At closing time almost every Friday for the past two years, officials from the Federal Deposit Insurance Corporation have swept through the front doors of banks across the nation. By now, their next moves are almost routine: a high-level regulator sits down with the bank CEO and formally places the firm in receivership. Then the FDIC staff spends the night poring over paperwork, updating software and ATMs, changing locks, and putting up new signs. The next business day—even if that means Saturday morning—the bank reopens as a new institution. Usually, the only change customers notice is the shiny new sign. For the FDIC, however, this is the culmination of a long and increasingly complicated courtship.
The FDIC collects fees from banks to stock its insurance fund, which it uses to back deposits. In a typical year, when perhaps two or three banks fail, these assessments are more than ample. But last year, as loans and investments buckled following the financial crisis, 140 banks failed at an estimated cost of $37.7 billion to the insurance fund, pushing the agency into the red—by $20.9 billion—for only the second time in history.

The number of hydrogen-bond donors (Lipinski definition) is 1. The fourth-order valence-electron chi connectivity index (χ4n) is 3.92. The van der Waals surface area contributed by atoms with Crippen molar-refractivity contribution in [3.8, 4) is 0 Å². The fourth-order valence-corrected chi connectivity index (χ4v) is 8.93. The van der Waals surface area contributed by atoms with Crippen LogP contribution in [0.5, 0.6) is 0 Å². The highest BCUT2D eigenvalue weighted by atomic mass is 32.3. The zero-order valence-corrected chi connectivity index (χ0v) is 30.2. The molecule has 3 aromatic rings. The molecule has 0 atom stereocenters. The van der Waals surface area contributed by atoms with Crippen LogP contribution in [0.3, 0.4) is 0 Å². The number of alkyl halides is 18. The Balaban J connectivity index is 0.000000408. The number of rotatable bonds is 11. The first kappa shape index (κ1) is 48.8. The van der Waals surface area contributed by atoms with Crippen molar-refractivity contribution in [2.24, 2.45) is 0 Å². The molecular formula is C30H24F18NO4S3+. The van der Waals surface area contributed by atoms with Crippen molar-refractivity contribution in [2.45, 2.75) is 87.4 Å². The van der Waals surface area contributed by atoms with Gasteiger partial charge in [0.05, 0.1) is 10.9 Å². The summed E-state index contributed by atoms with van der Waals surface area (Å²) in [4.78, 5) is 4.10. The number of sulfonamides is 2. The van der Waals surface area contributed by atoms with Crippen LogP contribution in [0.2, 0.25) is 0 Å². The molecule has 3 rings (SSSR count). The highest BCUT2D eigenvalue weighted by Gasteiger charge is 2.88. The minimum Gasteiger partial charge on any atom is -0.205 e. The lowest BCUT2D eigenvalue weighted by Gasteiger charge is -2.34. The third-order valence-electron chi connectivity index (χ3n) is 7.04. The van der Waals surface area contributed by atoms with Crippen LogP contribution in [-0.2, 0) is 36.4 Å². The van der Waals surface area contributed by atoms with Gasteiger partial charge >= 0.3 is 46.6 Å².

As a result, the FDIC has resorted to some inspired deal-making to shore up and sell banks while minimizing costs to the insurance fund—including protecting buyers from losses, signing on to stock-sharing agreements, and making it easier for private investors to buy failed institutions.
In the past two years, the FDIC has more than doubled its budget and hired thousands of temporary staffers. Their Friday nights are only getting busier, as the list of troubled banks continues to grow.